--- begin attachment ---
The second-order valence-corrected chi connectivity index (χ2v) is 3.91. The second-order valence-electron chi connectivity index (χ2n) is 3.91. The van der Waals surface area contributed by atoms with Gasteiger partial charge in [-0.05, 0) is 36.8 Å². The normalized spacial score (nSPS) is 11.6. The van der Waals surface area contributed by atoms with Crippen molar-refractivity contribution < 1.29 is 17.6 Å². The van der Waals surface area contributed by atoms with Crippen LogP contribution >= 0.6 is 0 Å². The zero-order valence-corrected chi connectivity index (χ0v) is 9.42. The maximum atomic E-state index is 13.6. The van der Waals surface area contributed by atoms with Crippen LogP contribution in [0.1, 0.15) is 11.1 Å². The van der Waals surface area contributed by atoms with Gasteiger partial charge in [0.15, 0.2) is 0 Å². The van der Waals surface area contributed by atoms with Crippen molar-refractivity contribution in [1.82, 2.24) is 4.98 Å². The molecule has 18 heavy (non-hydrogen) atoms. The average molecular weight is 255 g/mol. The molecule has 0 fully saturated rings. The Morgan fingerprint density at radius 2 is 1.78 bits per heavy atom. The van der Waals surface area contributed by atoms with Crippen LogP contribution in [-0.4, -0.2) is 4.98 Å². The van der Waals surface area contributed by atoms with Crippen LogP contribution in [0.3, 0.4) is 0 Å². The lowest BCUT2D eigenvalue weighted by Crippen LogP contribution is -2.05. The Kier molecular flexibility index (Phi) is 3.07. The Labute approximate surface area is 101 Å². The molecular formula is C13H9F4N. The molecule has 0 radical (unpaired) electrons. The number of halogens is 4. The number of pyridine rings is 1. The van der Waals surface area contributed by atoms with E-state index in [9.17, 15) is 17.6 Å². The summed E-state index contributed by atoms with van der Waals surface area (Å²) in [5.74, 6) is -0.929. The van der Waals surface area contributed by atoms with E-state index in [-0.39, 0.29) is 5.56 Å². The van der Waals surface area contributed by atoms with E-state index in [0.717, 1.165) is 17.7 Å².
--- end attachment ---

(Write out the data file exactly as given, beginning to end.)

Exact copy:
The second-order valence-corrected chi connectivity index (χ2v) is 3.91. The second-order valence-electron chi connectivity index (χ2n) is 3.91. The van der Waals surface area contributed by atoms with Gasteiger partial charge in [-0.05, 0) is 36.8 Å². The normalized spacial score (nSPS) is 11.6. The van der Waals surface area contributed by atoms with Crippen molar-refractivity contribution < 1.29 is 17.6 Å². The van der Waals surface area contributed by atoms with Crippen LogP contribution >= 0.6 is 0 Å². The zero-order valence-corrected chi connectivity index (χ0v) is 9.42. The maximum atomic E-state index is 13.6. The van der Waals surface area contributed by atoms with Crippen LogP contribution in [0.1, 0.15) is 11.1 Å². The van der Waals surface area contributed by atoms with Gasteiger partial charge in [0.15, 0.2) is 0 Å². The van der Waals surface area contributed by atoms with Crippen molar-refractivity contribution in [1.82, 2.24) is 4.98 Å². The molecule has 18 heavy (non-hydrogen) atoms. The average molecular weight is 255 g/mol. The molecule has 0 fully saturated rings. The Morgan fingerprint density at radius 2 is 1.78 bits per heavy atom. The van der Waals surface area contributed by atoms with Crippen LogP contribution in [-0.4, -0.2) is 4.98 Å². The van der Waals surface area contributed by atoms with Crippen LogP contribution in [0.3, 0.4) is 0 Å². The lowest BCUT2D eigenvalue weighted by Crippen LogP contribution is -2.05. The Kier molecular flexibility index (Phi) is 3.07. The Labute approximate surface area is 101 Å². The molecular formula is C13H9F4N. The molecule has 0 radical (unpaired) electrons. The number of halogens is 4. The number of pyridine rings is 1. The van der Waals surface area contributed by atoms with E-state index in [9.17, 15) is 17.6 Å². The summed E-state index contributed by atoms with van der Waals surface area (Å²) in [5.74, 6) is -0.929. The van der Waals surface area contributed by atoms with E-state index in [-0.39, 0.29) is 5.56 Å². The van der Waals surface area contributed by atoms with E-state index in [0.717, 1.165) is 17.7 Å².